The Pleasures of the Occasional Tiny Improvement

I use and like Microsoft Word (now 2016). A lot of online commentary indicates that that makes me crazy, dumb, or a replicant.

Did Word throw you again?

Did Word throw you again?

I've mentioned this before, but when devotees of Scrivener (among which I number myself, to be clear) talk about it, they say how much better it is than Word. Way better. Immensely better.

But they never actually get around to saying what makes it better, and in what way Word falls short. Now, it's true, a lot of Word's biggest advantages are for corporate work, like organizing documents, organizing and managing versions and revisions, and incorporating spreadsheets and data, so fiction writers may not gain as much benefit.

The Parable of Phaethon

Now that I mention it, most people in the corporate world have no idea of how to use Word either. All MS Office programs are insanely powerful, and most of us, like Phaethon attempting to drive the chariot of Helios, find ourselves overmastered by them. I provide my clients with guides on how to most effectively provide me with comments and edits so I can ensure an accurate document, and they almost never do anything of the sort, leaving me to do a document compare to figure out who wants what, and often never figuring it out. I don't charge by the hour, so that might be part of it. Why should they care how much longer it takes me?

And sometimes you look at the Styles in a document and see dozens of them, with each heading slightly different in some weird way, so the styles are not useful for organization. Currently Scrivener does not do styles in that sense, and I'm hoping Scrivener 3 for Windows will have some sort of capability for it. But then, even OneNote, a Microsoft product, does not do styles, so don't get me started on that.

And, for heaven's sake, kids, at least learn to use paragraph styles, so that each paragraph is indented properly without having Tabs, or at least tab stops, have their uses, but doing brute formatting isn't one of them. Converting to electronic formats is a nightmare, with Calibre or Jutoh having heartburn and showering error messages all over yours screen.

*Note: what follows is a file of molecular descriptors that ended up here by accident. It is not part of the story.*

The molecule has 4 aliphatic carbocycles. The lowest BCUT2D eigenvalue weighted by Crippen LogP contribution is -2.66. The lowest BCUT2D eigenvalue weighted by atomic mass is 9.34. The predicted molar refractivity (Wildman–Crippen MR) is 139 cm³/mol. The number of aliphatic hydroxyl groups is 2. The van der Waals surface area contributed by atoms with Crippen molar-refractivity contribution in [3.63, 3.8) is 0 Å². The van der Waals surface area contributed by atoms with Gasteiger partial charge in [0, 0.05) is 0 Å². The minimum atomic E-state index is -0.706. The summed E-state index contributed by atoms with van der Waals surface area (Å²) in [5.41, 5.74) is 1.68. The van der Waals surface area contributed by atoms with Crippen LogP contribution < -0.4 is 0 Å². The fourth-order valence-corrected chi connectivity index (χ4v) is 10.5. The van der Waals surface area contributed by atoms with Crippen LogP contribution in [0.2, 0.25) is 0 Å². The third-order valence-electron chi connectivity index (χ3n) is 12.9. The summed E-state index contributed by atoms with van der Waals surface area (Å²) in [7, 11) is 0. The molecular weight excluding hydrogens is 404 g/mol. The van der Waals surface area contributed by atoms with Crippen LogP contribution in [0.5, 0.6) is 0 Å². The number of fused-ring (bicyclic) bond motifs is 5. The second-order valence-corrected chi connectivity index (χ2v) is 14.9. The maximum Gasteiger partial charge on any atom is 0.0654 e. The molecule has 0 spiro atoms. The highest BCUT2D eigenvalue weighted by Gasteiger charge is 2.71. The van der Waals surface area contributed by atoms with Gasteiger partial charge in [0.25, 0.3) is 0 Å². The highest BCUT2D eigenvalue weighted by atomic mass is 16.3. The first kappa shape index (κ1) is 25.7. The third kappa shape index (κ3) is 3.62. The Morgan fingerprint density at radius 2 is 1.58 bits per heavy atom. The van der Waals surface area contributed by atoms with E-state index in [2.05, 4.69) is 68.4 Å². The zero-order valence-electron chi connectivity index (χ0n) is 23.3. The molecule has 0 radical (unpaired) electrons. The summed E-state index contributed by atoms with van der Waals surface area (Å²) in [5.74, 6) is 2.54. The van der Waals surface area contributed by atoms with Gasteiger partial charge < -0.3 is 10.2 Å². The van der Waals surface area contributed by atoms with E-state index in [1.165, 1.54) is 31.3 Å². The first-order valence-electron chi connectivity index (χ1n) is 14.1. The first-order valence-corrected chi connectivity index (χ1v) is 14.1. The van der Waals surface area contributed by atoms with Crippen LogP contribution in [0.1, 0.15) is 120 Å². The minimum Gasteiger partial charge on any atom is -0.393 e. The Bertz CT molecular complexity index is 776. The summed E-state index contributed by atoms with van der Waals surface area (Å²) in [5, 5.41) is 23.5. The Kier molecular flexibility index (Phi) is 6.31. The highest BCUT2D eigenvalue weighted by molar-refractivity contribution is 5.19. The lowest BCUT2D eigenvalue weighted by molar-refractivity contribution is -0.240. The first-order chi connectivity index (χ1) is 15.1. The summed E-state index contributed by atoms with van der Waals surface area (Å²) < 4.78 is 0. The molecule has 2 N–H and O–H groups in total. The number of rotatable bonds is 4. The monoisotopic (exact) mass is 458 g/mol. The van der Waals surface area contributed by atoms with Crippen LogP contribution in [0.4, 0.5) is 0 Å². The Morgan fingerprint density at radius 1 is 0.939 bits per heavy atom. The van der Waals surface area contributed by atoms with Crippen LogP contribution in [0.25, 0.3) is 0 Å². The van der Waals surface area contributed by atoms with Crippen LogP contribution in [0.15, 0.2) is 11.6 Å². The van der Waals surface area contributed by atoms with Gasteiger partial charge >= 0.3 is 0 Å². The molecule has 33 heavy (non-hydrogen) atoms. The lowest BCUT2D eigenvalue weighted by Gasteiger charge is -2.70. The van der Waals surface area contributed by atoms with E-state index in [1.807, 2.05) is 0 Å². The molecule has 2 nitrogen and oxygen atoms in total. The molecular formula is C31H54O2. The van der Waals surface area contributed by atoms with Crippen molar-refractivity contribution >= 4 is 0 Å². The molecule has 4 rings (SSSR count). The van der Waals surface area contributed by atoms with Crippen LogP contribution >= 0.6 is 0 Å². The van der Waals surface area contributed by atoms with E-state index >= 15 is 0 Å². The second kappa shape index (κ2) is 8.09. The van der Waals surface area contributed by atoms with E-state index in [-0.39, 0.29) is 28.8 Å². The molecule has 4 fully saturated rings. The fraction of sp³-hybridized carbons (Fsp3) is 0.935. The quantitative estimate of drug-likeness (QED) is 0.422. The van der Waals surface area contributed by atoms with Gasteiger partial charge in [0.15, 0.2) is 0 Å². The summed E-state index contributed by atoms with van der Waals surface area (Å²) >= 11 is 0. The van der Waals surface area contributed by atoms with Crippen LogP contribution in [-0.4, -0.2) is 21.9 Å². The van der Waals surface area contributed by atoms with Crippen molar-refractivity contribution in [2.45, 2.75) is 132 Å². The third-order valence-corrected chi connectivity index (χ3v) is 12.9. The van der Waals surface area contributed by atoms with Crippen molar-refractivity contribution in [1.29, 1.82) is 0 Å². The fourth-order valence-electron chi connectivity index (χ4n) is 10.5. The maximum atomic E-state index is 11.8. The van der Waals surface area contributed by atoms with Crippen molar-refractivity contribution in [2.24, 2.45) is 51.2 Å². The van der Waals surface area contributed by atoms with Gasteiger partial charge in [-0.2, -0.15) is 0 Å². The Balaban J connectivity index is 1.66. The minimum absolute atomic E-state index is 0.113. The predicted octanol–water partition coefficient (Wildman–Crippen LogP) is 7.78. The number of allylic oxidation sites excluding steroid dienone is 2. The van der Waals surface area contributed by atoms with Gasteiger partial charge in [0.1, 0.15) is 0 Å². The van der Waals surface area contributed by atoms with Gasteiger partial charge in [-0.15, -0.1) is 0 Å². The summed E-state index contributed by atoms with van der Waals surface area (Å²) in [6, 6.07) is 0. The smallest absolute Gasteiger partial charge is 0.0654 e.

But that's not actually what I started writing about.

Sometimes smart quotes get even smarter

Recently, Word had an update, and a pet peeve of mine vanished, giving me a feeling of slight but distinct joy. I do write a lot of fiction, and one thing I do is sometimes end dialog with an em dash (the long one), showing that the speaker has been interrupted without completing their sentence.

For years, Word would put an opening quotation mark at the end after the dash, not a closing quotation mark. It drove me nuts. I finally developed a reflex where, if I wanted to end with a dash then close quote I would type the dash (two hyphens, which Word, if set that way, will covert to an em dash), then a letter, then a space so that the two hyphens turned into an em dash, then the close quote. Then I would delete the letter and the space. It got to be pretty reflexive.

But after the update Word now seems to know to put the right quote in.

Yes, this is exactly as interesting as most writers turn out to be.

What minor improvements have recently made your life a tiny bit better?

A lot of people are working on these things behind the scenes, and it is worth noting their efforts.